INVESTIGATES: Why removing a Confederate monument in Jacksonville’s Springfield Park is so expensive

JACKSONVILLE, Fla. — The “Tribute to the Women of the Confederacy” monument sits covered by a tarpaulin in Springfield Park, and doesn’t seem to be going anywhere any time soon.

Some locals, like Dana Maule, say it’s a symbol of oppression.

STORY: INVESTIGATES: Why removing a Confederate monument in Jacksonville’s Springfield Park is so expensive

”That may symbolize to some a very painful past,” she said.

Others, like Margie Massoudi-Watkins, say it should stay.

”It’s a history,” she said, adding there should be “no divisions of Black and white, we are one.”

On Friday, Citizens for Unity made their voices heard at the steps of City Hall, calling for the monument in Springfield Park to stay put, and to add a new “Black Family” monument as well.

The city of Jacksonville has considered removing the monument in Springfield Park, but after ACON Construction estimated it would cost almost $1.3 million to remove the monument, city leaders tabled it.

Action News Jax has found it cost far less to remove other controversial monuments.

An expense report shows the City of St. Augustine paid nearly $345,000 to remove a confederate monument by way of a barge.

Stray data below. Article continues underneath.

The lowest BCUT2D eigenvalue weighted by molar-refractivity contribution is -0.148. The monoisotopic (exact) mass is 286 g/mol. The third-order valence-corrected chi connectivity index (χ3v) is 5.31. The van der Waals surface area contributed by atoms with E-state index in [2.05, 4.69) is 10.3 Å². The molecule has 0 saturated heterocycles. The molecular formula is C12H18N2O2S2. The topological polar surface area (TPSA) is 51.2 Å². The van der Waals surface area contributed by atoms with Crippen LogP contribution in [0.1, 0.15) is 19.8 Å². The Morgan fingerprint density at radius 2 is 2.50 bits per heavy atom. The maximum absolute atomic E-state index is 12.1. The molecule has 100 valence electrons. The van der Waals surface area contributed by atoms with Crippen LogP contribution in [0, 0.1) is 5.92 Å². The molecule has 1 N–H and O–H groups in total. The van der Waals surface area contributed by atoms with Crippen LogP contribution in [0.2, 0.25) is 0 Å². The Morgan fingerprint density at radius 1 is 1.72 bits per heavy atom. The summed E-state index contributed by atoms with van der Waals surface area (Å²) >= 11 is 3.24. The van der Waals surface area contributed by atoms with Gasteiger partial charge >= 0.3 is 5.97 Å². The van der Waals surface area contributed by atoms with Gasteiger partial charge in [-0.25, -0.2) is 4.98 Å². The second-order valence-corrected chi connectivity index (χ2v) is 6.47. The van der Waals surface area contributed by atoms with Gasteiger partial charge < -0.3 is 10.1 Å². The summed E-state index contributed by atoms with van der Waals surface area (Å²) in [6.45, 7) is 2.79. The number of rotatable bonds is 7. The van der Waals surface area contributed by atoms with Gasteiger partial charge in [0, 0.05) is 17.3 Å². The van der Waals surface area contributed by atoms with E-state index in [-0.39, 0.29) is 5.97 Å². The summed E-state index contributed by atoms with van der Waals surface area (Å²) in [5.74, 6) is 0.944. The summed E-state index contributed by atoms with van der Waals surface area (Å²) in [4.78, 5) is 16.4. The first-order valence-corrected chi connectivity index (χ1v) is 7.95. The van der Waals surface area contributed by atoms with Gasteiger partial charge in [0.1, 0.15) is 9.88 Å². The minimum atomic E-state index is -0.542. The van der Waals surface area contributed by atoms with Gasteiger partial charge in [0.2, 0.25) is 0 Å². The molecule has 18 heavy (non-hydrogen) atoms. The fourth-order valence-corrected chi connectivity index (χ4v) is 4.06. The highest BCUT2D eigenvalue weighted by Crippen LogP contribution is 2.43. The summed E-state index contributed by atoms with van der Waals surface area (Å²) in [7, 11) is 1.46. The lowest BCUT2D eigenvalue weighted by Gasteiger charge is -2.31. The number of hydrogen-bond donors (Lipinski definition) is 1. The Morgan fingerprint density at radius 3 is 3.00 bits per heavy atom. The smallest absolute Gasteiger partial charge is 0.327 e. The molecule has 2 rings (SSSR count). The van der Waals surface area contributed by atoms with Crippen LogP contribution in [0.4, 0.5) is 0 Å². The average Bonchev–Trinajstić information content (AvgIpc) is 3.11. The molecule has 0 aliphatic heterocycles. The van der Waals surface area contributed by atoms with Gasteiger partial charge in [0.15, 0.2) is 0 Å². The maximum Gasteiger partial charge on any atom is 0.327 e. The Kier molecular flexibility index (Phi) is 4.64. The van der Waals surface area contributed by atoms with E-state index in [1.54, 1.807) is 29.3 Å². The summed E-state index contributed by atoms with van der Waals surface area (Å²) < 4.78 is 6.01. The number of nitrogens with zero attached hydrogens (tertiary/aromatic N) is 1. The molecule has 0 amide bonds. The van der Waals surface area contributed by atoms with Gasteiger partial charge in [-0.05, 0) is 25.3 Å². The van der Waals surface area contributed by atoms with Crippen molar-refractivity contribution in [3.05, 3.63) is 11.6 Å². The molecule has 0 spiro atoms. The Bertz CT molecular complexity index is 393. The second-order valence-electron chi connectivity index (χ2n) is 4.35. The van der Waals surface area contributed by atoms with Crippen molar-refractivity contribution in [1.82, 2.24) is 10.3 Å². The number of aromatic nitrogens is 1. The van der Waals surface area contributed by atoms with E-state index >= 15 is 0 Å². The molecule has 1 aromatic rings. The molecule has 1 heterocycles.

Another report shows it cost the city of Jacksonville about $7,300 dollars to remove the monument in Hemming Plaza last summer.

It’s not clear, though, how labor and removal costs for those projects compared to the Springfield Monument estimate.

Action News Jax reached out to the companies that removed those other monuments, but have not heard back yet.

Action News Jax also asked the city of Jacksonville if the $1.3 million estimate to remove the Springfield Park monument was the only one it received.

STORY: Publix limits certain items ahead of upcoming holiday

A city spokesperson said:

”The company that gave the estimate is already contracted to do work in our parks. Since this is a city asset with a value of nearly one million dollars, taking it down without causing damage requires highly skilled crews and equipment. The estimate was sought to determine if the removal would have to go to council for a vote, and it was in fact at an amount that needed to be approved by council. This is not a matter of us being able to put this up for bid. The City Council took the vote off the table. They must approve the funds and until they do, there is no new information to share.“

”Put it in a museum, put it somewhere where it could have more of a historical context and not as a glorious symbol of the South,” Maule said.

She added she doesn’t suggest erasing history, but says monuments from hurtful pasts shouldn’t be in the community.